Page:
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MEMS Micro-Mirrors

MEMS micro-mirrors: if you look carefully at the silicon die, you can see four MEMS devices on each of them.

An Engineering Design Project that began in the fall of 2008, recently culminated in the delivery of a small plastic box now displayed on a shelf in Dr. Eddie Law's office. In the box are tiny squares of silicon, which look like chips, but which are in fact MEMS devices.

MEMS devices are mechanical devices with moving parts, constructed out of silicon using surface micro-machining techniques, that are scaled down to a microscopic scale— one cannot fully appreciate the complexity of a MEMS device with the naked eye. Anyone who has used a Wii controller, an iPod touch, or an iPhone has held a MEMS accelerometer in their hand. Dr. Law's MEMS devices, however, are gold-covered micro-mirrors which can be raised and lowered to either reflect a laser beam (when the mirror is raised) or to let it pass when the mirror is lowered.

This MEMS design uses a linear motor to raise and lower the micro-mirror. Using an oscillating input signal, the linear motor is driven with inductive force.

This MEMS design uses a comb drive to raise and lower the micro-mirror. Using capacitive force, one of the two combs is pulled inwards, which then applies force on the torsion bar, which raises the mirror.

STEP-BY-STEP: [1] Power is applied (red), [2] comb moves to the right (blue), [3] force is applied on the beam (green) and [4] mirror rises up (gold).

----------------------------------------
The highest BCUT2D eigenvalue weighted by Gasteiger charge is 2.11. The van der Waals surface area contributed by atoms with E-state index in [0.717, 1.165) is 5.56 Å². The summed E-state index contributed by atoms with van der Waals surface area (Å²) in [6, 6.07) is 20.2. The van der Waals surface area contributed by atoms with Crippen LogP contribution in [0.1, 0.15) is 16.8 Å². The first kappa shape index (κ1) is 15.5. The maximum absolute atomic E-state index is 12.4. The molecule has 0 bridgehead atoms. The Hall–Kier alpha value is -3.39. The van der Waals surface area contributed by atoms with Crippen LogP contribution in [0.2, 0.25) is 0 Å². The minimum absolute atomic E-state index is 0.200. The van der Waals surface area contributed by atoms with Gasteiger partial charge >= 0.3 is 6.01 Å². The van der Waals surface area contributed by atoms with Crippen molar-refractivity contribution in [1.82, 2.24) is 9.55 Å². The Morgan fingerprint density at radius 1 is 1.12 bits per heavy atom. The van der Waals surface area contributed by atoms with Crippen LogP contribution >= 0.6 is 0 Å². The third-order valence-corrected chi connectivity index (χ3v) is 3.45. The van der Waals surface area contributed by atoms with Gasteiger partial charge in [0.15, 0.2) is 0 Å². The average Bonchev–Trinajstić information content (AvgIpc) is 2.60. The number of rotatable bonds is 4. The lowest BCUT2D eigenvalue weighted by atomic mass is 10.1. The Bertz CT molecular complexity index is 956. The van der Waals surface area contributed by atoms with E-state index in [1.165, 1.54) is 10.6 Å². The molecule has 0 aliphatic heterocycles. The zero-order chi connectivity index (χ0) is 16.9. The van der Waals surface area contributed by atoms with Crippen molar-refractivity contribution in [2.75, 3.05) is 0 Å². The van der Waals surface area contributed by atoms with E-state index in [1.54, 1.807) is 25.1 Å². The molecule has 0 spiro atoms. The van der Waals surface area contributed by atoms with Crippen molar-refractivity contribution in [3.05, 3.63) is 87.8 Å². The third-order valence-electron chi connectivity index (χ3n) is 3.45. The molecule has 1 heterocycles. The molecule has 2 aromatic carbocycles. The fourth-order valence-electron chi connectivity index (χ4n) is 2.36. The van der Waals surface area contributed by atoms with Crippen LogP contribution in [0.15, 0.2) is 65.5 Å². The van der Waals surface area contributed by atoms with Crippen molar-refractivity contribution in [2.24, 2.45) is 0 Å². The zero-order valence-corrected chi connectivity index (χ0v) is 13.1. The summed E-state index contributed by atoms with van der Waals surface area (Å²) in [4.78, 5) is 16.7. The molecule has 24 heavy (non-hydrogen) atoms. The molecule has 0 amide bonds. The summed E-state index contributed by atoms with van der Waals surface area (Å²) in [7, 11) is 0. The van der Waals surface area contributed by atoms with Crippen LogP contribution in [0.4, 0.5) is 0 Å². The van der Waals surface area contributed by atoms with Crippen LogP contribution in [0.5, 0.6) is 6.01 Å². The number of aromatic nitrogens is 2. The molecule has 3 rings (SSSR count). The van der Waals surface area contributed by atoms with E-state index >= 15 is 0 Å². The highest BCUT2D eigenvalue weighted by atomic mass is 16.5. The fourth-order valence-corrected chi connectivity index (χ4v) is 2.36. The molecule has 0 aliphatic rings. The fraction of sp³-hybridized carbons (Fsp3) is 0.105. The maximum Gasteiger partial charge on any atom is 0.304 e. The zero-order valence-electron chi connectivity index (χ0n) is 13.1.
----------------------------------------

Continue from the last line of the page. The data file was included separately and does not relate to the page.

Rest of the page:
STEP-BY-STEP: [1] Power is applied (red), [2] comb moves to the right (blue), [3] force is applied on torsion bar (green) and [4] mirror rises up (gold).

A year ago, Dr. Law began supervising a team of three undergraduate students: John Clayton, Terence Fisher and Jan Anthony Mendoza, who designed the MEMS devices. The objective of the project was to design a two-dimensional array of MEMS mirrors that could be raised and lowered using electrostatic forces. Two different designs were tried: one used capacitive force to raise the mirror while the second design used inductive force. The students who undertook the project had to understand the basics of mechanical system design, the concepts of electrostatic theory, the fundamentals of MEMS technology including the various fabrication processes and they had learn to use MEMSPro software to design the mirrors. (The Electrical and Computer Engineering Department was awarded two MEMSPro licenses worth $12,000 by CMC Microsystems.)

In May of this year, the student's designs were uploaded to the CMC fabrication site and the silicon devices were returned a month ago. As for the future direction of his MEMS research, Dr. Law says, "My next goal is to design a 3D MEMS-based optical switch. We need to control and synchronize the multiple mirror operations with incoming laser beams. The work that was done so far was only mirror design; this is far from my final goal."

The accompanying images of the MEMS micro-mirrors were photographed with a scanning electron microscope (SEM) belonging to the Department of Mechanical and Industrial Engineering at Ryerson.